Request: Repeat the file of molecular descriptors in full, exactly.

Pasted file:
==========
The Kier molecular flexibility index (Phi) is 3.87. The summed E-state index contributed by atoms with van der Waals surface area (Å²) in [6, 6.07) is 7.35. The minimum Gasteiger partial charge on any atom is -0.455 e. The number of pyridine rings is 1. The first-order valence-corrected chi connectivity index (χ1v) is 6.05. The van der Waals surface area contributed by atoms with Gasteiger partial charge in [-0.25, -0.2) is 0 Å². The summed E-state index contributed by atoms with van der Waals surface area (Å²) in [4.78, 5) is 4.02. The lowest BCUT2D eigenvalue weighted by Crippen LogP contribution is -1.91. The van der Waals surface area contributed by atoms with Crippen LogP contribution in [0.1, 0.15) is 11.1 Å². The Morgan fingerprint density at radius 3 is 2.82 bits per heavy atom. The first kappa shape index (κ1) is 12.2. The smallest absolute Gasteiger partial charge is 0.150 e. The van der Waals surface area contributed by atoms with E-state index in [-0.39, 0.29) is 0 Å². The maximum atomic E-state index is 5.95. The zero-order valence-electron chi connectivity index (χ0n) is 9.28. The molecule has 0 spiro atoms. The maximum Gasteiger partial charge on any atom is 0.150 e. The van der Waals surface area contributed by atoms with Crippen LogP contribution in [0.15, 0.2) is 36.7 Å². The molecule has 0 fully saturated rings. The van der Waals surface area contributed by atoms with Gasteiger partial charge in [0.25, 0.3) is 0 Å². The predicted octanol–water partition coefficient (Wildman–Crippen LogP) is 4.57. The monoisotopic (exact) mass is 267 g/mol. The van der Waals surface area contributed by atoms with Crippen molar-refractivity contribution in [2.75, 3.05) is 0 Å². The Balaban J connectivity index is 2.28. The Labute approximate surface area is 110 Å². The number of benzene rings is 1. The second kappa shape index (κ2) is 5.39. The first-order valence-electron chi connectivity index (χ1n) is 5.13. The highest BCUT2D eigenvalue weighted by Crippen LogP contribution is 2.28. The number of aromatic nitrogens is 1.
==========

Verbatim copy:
The Kier molecular flexibility index (Phi) is 3.87. The summed E-state index contributed by atoms with van der Waals surface area (Å²) in [6, 6.07) is 7.35. The minimum Gasteiger partial charge on any atom is -0.455 e. The number of pyridine rings is 1. The first-order valence-corrected chi connectivity index (χ1v) is 6.05. The van der Waals surface area contributed by atoms with Gasteiger partial charge in [-0.25, -0.2) is 0 Å². The summed E-state index contributed by atoms with van der Waals surface area (Å²) in [4.78, 5) is 4.02. The lowest BCUT2D eigenvalue weighted by Crippen LogP contribution is -1.91. The van der Waals surface area contributed by atoms with Crippen LogP contribution in [0.1, 0.15) is 11.1 Å². The Morgan fingerprint density at radius 3 is 2.82 bits per heavy atom. The first kappa shape index (κ1) is 12.2. The smallest absolute Gasteiger partial charge is 0.150 e. The van der Waals surface area contributed by atoms with E-state index in [-0.39, 0.29) is 0 Å². The maximum atomic E-state index is 5.95. The zero-order valence-electron chi connectivity index (χ0n) is 9.28. The molecule has 0 spiro atoms. The maximum Gasteiger partial charge on any atom is 0.150 e. The van der Waals surface area contributed by atoms with Crippen LogP contribution in [0.15, 0.2) is 36.7 Å². The molecule has 0 fully saturated rings. The van der Waals surface area contributed by atoms with Gasteiger partial charge in [0.25, 0.3) is 0 Å². The predicted octanol–water partition coefficient (Wildman–Crippen LogP) is 4.57. The monoisotopic (exact) mass is 267 g/mol. The van der Waals surface area contributed by atoms with Crippen molar-refractivity contribution in [2.75, 3.05) is 0 Å². The Balaban J connectivity index is 2.28. The Labute approximate surface area is 110 Å². The number of benzene rings is 1. The second kappa shape index (κ2) is 5.39. The first-order valence-electron chi connectivity index (χ1n) is 5.13. The highest BCUT2D eigenvalue weighted by Crippen LogP contribution is 2.28. The number of aromatic nitrogens is 1.